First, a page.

Chan says that the development of LGBT+ rights in Hong Kong is intimately bound up with decolonisation.
The city was a British colony until its transfer of sovereignty to China in 1997. But Chan says that colonial attitudes prevail: “I don’t want to frame the conversation [on LGBT+ rights] as ‘us catching up with the ‘west,’ or the discourse of the west.’,” they said.
Chan added that although queer theory predominantly arose out of western academia, Hong Kong had its own progressive interpretation of gender that was wiped out through the process of colonisation.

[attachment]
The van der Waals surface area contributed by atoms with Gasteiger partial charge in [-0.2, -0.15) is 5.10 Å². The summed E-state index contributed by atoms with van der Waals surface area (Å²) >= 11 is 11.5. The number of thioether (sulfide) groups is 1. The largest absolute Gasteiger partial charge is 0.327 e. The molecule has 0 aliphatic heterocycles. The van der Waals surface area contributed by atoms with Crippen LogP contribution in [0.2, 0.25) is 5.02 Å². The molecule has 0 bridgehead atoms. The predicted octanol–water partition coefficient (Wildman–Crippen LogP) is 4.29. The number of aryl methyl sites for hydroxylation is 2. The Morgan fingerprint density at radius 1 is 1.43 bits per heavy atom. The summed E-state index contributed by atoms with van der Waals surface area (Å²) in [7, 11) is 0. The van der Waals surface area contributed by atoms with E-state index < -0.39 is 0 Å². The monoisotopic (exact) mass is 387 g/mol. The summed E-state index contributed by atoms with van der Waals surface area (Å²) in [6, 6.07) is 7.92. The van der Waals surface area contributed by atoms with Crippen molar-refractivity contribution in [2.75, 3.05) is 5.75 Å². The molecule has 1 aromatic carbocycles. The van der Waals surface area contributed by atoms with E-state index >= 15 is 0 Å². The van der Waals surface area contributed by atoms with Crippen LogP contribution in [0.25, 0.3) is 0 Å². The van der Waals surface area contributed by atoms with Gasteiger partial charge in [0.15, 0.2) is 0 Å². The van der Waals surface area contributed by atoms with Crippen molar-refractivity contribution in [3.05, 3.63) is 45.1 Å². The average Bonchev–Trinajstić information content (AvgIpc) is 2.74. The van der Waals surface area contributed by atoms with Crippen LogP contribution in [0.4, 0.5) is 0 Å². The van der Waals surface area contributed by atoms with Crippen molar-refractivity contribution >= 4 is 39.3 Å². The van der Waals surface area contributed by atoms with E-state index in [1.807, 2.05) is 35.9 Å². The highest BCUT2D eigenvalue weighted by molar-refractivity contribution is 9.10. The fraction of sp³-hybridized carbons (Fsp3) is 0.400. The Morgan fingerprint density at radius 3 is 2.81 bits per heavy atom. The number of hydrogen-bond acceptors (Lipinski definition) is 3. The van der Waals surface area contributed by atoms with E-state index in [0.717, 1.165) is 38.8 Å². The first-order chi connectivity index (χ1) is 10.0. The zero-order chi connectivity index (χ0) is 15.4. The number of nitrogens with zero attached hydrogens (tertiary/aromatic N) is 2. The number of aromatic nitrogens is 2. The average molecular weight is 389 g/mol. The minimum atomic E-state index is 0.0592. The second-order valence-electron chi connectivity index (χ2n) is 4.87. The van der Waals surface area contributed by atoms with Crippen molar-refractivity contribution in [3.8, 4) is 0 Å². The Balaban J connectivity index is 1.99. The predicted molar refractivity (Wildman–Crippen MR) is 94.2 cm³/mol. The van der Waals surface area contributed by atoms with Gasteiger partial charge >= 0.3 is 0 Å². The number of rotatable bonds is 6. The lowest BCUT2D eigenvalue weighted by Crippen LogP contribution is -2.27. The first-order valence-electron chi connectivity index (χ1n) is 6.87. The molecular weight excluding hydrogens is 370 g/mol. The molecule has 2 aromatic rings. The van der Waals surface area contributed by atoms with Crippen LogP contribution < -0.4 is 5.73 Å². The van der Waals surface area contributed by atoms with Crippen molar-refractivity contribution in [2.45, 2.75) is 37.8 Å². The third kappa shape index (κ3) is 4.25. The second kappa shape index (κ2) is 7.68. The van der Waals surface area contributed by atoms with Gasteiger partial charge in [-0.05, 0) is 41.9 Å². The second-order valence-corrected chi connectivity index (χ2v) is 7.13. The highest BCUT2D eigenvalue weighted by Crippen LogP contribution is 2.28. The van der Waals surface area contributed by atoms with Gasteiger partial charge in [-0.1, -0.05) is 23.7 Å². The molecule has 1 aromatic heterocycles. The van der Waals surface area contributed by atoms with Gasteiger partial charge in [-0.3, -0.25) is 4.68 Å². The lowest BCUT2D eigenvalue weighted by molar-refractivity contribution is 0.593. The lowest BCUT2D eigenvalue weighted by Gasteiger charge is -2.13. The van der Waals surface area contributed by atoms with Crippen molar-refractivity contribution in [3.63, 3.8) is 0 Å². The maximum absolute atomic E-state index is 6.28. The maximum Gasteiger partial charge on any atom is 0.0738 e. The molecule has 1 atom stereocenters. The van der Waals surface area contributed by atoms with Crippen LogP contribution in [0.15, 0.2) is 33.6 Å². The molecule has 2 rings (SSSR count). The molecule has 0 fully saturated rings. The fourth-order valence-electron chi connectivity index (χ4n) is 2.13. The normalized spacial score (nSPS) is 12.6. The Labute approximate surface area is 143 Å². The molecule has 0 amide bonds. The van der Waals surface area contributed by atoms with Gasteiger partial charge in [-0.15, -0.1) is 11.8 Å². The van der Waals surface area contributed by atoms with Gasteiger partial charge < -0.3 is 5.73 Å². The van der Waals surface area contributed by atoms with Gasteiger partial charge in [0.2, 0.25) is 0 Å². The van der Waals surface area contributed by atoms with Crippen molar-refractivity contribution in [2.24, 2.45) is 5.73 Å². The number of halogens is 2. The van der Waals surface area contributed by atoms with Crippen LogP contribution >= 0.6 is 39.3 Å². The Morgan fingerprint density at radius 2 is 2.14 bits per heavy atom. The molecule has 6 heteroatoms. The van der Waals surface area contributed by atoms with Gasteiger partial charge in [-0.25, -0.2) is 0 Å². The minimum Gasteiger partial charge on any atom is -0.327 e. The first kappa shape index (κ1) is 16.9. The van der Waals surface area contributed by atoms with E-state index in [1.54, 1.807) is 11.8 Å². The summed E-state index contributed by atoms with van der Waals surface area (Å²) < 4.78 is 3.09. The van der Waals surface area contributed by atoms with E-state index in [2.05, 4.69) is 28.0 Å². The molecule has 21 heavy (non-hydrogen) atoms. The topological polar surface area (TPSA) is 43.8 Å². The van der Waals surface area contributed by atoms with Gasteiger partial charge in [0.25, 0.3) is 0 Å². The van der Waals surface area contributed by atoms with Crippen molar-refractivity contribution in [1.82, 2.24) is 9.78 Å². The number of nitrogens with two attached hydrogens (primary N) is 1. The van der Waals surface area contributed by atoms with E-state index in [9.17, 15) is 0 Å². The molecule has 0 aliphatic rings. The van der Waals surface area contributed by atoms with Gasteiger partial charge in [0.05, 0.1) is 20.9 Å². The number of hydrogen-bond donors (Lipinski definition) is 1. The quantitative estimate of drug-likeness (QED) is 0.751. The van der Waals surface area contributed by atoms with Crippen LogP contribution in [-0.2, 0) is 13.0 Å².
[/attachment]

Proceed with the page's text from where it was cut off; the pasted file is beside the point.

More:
“It’s not that we’re catching up with the west, but it’s a process of decolonisation itself, to be able to have those conversations again,” they said.
“I don’t think that conversation or responsibility lies solely on the oppressed minority,” Chan said. “We can’t be expecting those who are oppressed to constantly be giving us their ‘101s’ and educating us. Those who consider us to be their allies should be taking it upon themselves to educate themselves and read and participate in movements around civil rights.”